Recording Studio Windows
Recording studio windows are both a blessing and a curse. They allow us to see the talent and what is going on in our live rooms. They allow us to help communicate with the vocalist. However, they produce some of the nastiest reflections from there surface areas. These reflections can have a negative impact on room frequency response. It particularly has an impact on middle-range frequencies where the vocals lie. This is the last place on our RTA where we want room distortion. We must be careful of these reflections within our design of all recording studio windows. We must make sure the angle the glass is positioned at does not have a negative impact with unwanted reflections at the mixing position. We can minimize reflections by outfitting the window with a foam collar. The foam collar of 6″ in width will absorb a majority of the reflections from the window surfaces.
To build our recording studio windows, we need to make a sandwich of two glass plates and an air space. The air space must be calculated to balance the width and length of the glass sandwich. When we are constructing our recording studio windows, we are creating a resonant cavity that can produce noise. The cavity will resonate at the window sandwich depth and produce a resonant frequency where all frequencies above the resonant frequency will be heard. Working with recording studio windows, and their smaller depths, we can create a cavity that resonates starting at 90 Hz. which is the low-frequency beginning frequency content for the male voice. With the reflections from our recording studio windows and the energy-producing cavity, we must be careful with the design and materials we use. The first rule in small room acoustics is to do no harm.
Treating The Chamber
We have to absorb excess energy that is trapped between our glass sandwich. If we have a 6″ air space between the glass sections, we will be looking at a resonate frequency of 60 Hz. We will need to design the proper absorption technology along the inside border of our glass sandwich. We will use our carbon technology inside a perforated absorber around the inside edge of our glass sandwich. We will calculate the depth of the perforated absorber along with the hole width and distance apart. This perforated carbon internal “frame” will reduce the pressure within the chamber by absorbing excess pressure above 60 Hz. Larger cavity depths will produce lower resonant frequencies to absorb and what can be accomplished by increasing the depth of the perforated absorber. We can also increase the density of the carbon itself and thus manage more energy at lower frequencies. Our 2″ foam technology will absorb excess energy up to 6,300 Hz. Recording studio windows are a complicated structure.
Sound Transmission Class Rating System: https://en.wikipedia.org/wiki/Sound_transmission_class
Our recording studio window serves as a barrier. We want to be able to see through it and not hear through it. We do not want noise from our live room getting into our control room. We build our glass panels to be 1″ thick. A laminated or safety glass configuration could be used to achieve the 1″ density associated with a sold piece of 1″ glass. Why 1″? We have found that 3/4″ glass moves at higher amplitudes with lower frequencies. A piece 1/2″ deep moves too much to be a serious contender. Another option is the acrylic plate. It has similar densities as glass. With acrylics, you have to be more careful cleaning the surface areas. Acrylic will scratch more easily than glass. Special liquid cleaners are required.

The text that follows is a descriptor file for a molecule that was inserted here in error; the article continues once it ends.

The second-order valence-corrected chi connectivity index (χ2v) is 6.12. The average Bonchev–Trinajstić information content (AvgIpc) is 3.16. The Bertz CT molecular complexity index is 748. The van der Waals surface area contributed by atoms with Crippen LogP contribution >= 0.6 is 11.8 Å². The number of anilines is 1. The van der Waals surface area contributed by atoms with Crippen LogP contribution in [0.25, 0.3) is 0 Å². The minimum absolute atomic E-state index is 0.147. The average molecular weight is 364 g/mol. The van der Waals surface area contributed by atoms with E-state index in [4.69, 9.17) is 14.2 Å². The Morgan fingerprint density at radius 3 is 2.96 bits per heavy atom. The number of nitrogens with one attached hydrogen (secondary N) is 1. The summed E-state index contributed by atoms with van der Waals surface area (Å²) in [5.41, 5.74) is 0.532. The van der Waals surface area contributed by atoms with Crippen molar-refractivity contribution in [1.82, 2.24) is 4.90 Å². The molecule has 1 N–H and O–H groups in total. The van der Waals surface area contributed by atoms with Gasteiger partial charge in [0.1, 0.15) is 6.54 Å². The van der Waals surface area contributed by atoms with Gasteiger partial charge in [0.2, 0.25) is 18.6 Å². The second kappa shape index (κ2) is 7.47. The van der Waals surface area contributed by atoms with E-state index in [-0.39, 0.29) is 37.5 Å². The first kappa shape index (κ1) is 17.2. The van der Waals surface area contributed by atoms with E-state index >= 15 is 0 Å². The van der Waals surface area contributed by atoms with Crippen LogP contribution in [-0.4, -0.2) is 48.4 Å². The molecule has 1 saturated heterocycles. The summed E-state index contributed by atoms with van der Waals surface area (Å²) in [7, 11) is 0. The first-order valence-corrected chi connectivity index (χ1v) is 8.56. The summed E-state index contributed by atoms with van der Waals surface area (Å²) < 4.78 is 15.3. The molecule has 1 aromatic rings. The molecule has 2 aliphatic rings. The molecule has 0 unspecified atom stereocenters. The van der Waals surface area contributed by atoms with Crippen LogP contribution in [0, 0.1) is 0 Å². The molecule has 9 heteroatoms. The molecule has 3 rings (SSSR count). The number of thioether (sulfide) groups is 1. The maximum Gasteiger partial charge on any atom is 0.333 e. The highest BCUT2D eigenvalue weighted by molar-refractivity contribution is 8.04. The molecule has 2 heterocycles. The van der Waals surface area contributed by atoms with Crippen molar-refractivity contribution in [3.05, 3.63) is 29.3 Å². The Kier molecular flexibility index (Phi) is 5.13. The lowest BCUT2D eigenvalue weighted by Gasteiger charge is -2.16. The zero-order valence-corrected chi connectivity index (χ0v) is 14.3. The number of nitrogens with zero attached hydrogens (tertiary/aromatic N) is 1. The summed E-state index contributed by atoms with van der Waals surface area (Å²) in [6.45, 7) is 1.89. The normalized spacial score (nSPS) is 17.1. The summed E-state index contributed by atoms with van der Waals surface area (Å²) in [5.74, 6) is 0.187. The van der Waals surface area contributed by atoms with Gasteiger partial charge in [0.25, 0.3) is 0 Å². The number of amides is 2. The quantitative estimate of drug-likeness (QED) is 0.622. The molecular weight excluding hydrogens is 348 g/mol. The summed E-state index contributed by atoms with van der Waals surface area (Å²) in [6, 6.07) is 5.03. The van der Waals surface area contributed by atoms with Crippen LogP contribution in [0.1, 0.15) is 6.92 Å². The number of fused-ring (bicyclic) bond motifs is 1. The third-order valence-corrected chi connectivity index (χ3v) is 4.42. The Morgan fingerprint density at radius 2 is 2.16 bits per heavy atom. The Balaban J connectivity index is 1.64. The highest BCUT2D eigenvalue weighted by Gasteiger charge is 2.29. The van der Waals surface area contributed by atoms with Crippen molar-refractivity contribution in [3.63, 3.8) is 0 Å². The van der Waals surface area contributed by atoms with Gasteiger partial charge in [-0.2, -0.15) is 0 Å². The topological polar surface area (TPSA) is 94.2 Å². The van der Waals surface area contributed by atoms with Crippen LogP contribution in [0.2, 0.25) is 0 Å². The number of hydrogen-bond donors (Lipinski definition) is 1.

The window “sandwich” must be installed with a supporting structure. It could be a wood frame construction. It could be concrete and many other options prevail. Let’s examine the wood frame technique. Since we will have 2 – 1″ plates of acrylic or glass, we will have lots of weight that must be supported. The finest window in the world will not work if the frame or support structure can not support the window weight and is not sealed properly. Sound is like water. It will find the smallest opening and not drip like water but flow through that tiny opening like a broken water pipe. You could have a 4,000 lb window with a pinhole leak in the seal of the window and the design goal of the window fails. Here is a graphic showing a frame for a door. The same multilayered studs are used for the window support structure.
The angle of the window will need to be calculated to minimize primary reflections from its surface area. The excessive reflections may occur at a troubling frequency range. We can attenuate the energy from the reflections off the glass surfaces by fitting the window perimeter with a foam frame. We would use a 6″ deep foam collar that would provide enough surface area to minimize issues by 70%. This foam collar will not impact the line of sight through the window. Reflections from windows and consoles are audible. To test this, take a piece of 2″ open-celled acoustic foam and place it on your console. Play a song. Remove the foam and play the same song. Listen to the difference. It is amazing.
I work in a lot of studios with and without windows. The without windows use video cameras. I always ask the engineers how the talent responds to the video camera instead of a window. They tell me that it depends on the age of the client. The younger talent prefers the camera and the older talent, say after 45 – 50, prefer the window. It appears that people prefer what technology they “grew” up with or were exposed to. People you use the camera say that they can focus more on the music without someone directly looking at them. Others like the windows enjoy the direct line of sight communication. I would make every effort if you are building a new studio or rehabbing an existing one, stay away from windows. The costs in materials and negative acoustic performance outweigh any other benefit.
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